“Worldwide, investment banks raked in high profits in 2021—also thanks to the spirited intervention of many states, which borrowed many billions because of coronavirus, and also thanks to central banks, which supplied the financial markets with cheap money,” is how the Süddeutsche Zeitung describes this process. “The banks profited above all from the fact that significantly more companies issued bonds, went public or planned takeovers, but at the same time, also from the fact that few companies went bankrupt. ... The fact that they also owe their good business dealings to state aid is probably of secondary importance for many bankers.”

Major industrial corporations have also benefited from the government opening the cash spigots and a coronavirus policy that has kept factories and schools open at the cost of 7 million infections and over 100,000 deaths in Germany.

“Despite global shortages in the supply of semiconductors, expensive raw materials and disrupted supply chains, Germany’s top corporations again set records for sales and profits in the third quarter,” reports Manager Magazin. It lists the crisis winners and finds it hard to contain its delight: “Deutsche Telekom leads the profit rankings—ahead of Allianz and the auto makers. BASF and Bayer are making a comeback.”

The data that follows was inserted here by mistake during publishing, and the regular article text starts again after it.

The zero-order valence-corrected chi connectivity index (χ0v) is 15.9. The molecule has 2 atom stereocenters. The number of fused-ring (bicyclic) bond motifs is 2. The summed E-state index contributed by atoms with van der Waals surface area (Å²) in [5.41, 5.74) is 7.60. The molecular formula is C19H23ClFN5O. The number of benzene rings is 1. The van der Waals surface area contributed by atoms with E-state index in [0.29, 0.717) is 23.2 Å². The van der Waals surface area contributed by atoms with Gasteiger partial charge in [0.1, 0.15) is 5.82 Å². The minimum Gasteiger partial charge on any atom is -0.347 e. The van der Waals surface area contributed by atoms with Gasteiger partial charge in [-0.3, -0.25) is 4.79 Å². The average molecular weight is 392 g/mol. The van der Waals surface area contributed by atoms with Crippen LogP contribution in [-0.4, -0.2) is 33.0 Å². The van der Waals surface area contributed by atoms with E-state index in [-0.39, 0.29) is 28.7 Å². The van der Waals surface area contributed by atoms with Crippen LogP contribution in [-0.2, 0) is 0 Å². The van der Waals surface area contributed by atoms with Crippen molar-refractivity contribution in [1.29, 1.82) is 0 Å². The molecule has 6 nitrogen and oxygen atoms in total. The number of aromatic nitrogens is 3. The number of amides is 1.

Overall, it says, the total sales of the Dax 40 companies rose by 9 percent compared with the same period last year and by 4 percent compared with the pre-crisis year. “Germany’s top corporations are therefore generating more sales than ever before.” Only three companies, VW, Airbus and Conti had a decline in sales in the third quarter.

As sales rose, profits exploded—from 14.2 billion euros in the same period last year to 35.7 billion euros in the third quarter of 2021.

Workers of the following corporations should take a close look at the profit bonanza and draw conclusions as to what share their labour played in creating it.

First place in Manager Magazin ’s profit ranking goes to Deutsche Telekom with 3.5 billion euros. The insurance group Allianz follows in second place with 3.2 billion euros. The third to fifth places—despite the silicon chip crisis and falling sales—are occupied by auto manufacturers. Volkswagen, Daimler and BMW alone generated a combined operating profit of 8.4 billion euros, 800 million euros more than the previous year.

BMW posted a profit increase of 50 percent, Daimler of just under 16 percent. Despite an 18 percent drop in profits, Volkswagen reported the fifth-highest profit of all Dax companies at 2.5 billion euros. “This means that the auto makers’ coffers are bulging despite falling sales figures,” comments Manager Magazin .

This is also the case internationally. “The world’s 16 largest auto makers generated more profit than ever before in the third quarter, despite silicon chip shortages and idle factories,” says another article in the same magazine. The operating profits of these corporations rose 11 percent year-on-year to 23.1 billion euros, despite sales falling by 1.6 percent to 371 billion euros and unit sales slumping by 16 percent.